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the zone of the pale of settlement on the borderlands of germany austria and russia armies went back and forth there were five and a half million jews there and a belief that they were going to find themselves in desperate straits and seeking a way out after the war and so weitzman who herself was a russian she was very attuned to the desperation felt by these masses as he called them and he envisioned palestine as a solution to this problem because he knew that the european countries would not throw open their borders the western european countries were not to open the borders to massive jewish immigration ok god or the british. made three incompatible promises. to which they could never have have and have kept without injuring somebody along the way certainly the first promise was to the sheriff hussein of mecca but in return
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for the arab arab help against the turks the sharif would be allowed or would be helped to get his independent arab kingdom over most of the arab world of today and that's what they promised him all these things you know are true but i really must go back to the basic point that that actually there was the sufferings of of the jews in russia and poland so i do question that there was suffering the problem with all this and with the balfour declaration is that what ever explanations we give none of them justified. doing what was done in a country which was already inhabited that's the fundamental flaw in the balfour declaration. that is the fundamental issue in this whole story ok that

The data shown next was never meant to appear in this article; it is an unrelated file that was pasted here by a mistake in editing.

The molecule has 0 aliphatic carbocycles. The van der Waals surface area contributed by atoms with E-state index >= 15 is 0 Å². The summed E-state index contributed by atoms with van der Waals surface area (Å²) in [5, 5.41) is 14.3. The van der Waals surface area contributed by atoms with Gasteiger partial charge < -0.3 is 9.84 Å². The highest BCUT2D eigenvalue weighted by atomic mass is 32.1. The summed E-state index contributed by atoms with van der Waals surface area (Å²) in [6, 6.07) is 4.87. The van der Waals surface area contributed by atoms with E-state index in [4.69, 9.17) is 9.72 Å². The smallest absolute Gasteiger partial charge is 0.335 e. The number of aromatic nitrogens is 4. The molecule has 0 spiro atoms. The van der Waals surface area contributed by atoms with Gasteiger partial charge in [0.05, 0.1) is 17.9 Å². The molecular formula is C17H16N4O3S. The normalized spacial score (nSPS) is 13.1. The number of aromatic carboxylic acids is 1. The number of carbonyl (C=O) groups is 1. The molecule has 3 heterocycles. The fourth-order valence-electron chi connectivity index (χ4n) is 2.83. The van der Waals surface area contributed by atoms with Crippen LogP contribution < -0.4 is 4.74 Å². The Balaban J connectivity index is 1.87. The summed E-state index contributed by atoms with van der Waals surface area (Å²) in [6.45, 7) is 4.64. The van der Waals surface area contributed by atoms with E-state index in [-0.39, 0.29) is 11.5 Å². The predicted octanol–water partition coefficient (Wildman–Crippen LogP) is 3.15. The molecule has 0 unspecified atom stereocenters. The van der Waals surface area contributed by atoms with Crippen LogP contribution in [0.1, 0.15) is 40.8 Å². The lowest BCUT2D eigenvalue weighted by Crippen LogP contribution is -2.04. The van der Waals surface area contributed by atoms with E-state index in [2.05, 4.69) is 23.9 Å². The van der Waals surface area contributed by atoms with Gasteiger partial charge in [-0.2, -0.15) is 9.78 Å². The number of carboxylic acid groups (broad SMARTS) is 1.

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you're dealing with a country with an indigenous population to me so you cannot go and launch another people in such a country because there is simple i'm going to also want to do respond in one moment before i do in do you share go of his view that that is the fundamental flaw in the buffett declaration yes i do you know about that or to ration famously in a very short space has to be very significant qualifications. the first of those is that nothing should be done to prejudice the civil and religious rights of the existing jewish communities saying that slowly enunciating it because it's an absolutely key sentence the existing jewish communities referred to then constituted ninety percent approximately of the population of the country with the total population of around seven hundred thousand people and maybe sixty thousand sixty five thousand jews or carry so you have to freeze the existing northern